that they rise above present day situations which are generally depressing,
dream a new dream and set a new vision
at events is one of the most efficient mediums for stimulating information
flows, educating people quickly about issues and creating extensive international
talking circles. The Foundation believes that through its programmes it
will assist build networks to build knowledge and data bases based on
the principles of relationships and connections
are the ones who have the answers to their own problems and the Foundation
aims to ensure that the various agencies and government do not dismiss
Foundation seeks to enhance and develop research partnerships to develop
a trained work force through mentoring and guidance to learn from the
past, to confront the present and plan for the future.
Guidelines For Research
These guidelines have been developed to help ensure that, in all research
sponsored by The F.I.R.S.T Foundation on Indigenous Peoples, appropriate
respect is given to the cultures, languages, knowledge and values of Indigenous
peoples, and to the standards used by Indigenous peoples to legitimate
These guidelines represent the standard of "best practice" adopted by
Indigenous peoples have distinctive perspectives and understandings, deriving
from their cultures and histories and embodied in Indigenous languages.
Research that has Indigenous experience as its subject matter must reflect
these perspectives and understandings.
the past, research concerning Indigenous peoples has usually been initiated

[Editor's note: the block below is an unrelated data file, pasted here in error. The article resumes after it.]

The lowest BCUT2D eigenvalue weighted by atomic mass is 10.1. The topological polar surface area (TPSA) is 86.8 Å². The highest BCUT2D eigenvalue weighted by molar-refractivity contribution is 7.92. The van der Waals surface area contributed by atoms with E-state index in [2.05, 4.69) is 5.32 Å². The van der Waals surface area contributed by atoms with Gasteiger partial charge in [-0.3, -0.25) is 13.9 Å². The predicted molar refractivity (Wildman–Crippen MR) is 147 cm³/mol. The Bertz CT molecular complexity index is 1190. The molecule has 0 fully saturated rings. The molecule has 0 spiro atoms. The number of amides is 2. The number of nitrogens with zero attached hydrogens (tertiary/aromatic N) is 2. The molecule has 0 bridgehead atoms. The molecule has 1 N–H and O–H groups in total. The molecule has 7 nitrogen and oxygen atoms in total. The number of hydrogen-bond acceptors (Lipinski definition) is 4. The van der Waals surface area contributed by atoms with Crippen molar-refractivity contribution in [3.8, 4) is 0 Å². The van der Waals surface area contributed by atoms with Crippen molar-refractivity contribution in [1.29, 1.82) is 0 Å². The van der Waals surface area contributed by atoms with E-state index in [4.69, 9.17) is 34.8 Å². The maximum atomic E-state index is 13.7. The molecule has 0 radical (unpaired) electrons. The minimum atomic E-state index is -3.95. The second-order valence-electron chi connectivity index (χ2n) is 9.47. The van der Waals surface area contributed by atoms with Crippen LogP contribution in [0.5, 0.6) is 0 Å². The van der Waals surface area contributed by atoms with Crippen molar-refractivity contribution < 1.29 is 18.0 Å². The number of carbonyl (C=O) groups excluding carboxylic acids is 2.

outside the Indigenous community and carried out by non-Indigenous personnel.
Indigenous people have had almost no opportunity to correct misinformation
or to challenge ethnocentric and racist interpretations. Consequently,
the existing body of research, which normally provides a reference point
for new research, must be open to reassessment.
that is transmitted orally in the cultures of Indigenous peoples must
be acknowledged as a valuable research resource along with documentary
and other sources. The means of validating knowledge in the particular
traditions under study should normally be applied to establish authenticity
of orally transmitted knowledge.
research portraying community life, the multiplicity of viewpoints present
within Indigenous communities should be represented fairly, including
viewpoints specific to age and gender groups.
have an obligation to understand and observe the protocol concerning communications
within any Indigenous community